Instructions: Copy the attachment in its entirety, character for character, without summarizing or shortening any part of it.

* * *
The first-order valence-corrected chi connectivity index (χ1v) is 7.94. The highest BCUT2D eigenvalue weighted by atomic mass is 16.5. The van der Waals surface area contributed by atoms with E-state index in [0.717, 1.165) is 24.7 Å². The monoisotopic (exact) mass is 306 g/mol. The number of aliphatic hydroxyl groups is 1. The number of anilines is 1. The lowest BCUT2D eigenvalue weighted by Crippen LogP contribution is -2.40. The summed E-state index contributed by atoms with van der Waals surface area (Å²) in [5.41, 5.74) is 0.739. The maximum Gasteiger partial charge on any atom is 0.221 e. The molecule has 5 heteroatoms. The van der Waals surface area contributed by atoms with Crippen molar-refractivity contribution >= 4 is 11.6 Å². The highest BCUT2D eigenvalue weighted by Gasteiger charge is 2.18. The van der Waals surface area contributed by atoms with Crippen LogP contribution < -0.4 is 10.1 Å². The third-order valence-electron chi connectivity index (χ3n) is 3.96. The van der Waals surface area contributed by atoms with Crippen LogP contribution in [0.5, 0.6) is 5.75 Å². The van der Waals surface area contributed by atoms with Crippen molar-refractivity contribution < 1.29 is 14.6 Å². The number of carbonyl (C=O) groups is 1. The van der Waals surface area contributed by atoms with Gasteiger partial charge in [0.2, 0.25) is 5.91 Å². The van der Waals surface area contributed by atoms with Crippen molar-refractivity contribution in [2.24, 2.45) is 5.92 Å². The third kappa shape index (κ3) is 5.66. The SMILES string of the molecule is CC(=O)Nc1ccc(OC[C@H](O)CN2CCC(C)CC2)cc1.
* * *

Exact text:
The first-order valence-corrected chi connectivity index (χ1v) is 7.94. The highest BCUT2D eigenvalue weighted by atomic mass is 16.5. The van der Waals surface area contributed by atoms with E-state index in [0.717, 1.165) is 24.7 Å². The monoisotopic (exact) mass is 306 g/mol. The number of aliphatic hydroxyl groups is 1. The number of anilines is 1. The lowest BCUT2D eigenvalue weighted by Crippen LogP contribution is -2.40. The summed E-state index contributed by atoms with van der Waals surface area (Å²) in [5.41, 5.74) is 0.739. The maximum Gasteiger partial charge on any atom is 0.221 e. The molecule has 5 heteroatoms. The van der Waals surface area contributed by atoms with Crippen molar-refractivity contribution >= 4 is 11.6 Å². The highest BCUT2D eigenvalue weighted by Gasteiger charge is 2.18. The van der Waals surface area contributed by atoms with Crippen LogP contribution < -0.4 is 10.1 Å². The third-order valence-electron chi connectivity index (χ3n) is 3.96. The van der Waals surface area contributed by atoms with Crippen LogP contribution in [0.5, 0.6) is 5.75 Å². The van der Waals surface area contributed by atoms with Crippen molar-refractivity contribution < 1.29 is 14.6 Å². The number of carbonyl (C=O) groups is 1. The van der Waals surface area contributed by atoms with Gasteiger partial charge in [0.2, 0.25) is 5.91 Å². The van der Waals surface area contributed by atoms with Crippen molar-refractivity contribution in [2.24, 2.45) is 5.92 Å². The third kappa shape index (κ3) is 5.66. The SMILES string of the molecule is CC(=O)Nc1ccc(OC[C@H](O)CN2CCC(C)CC2)cc1.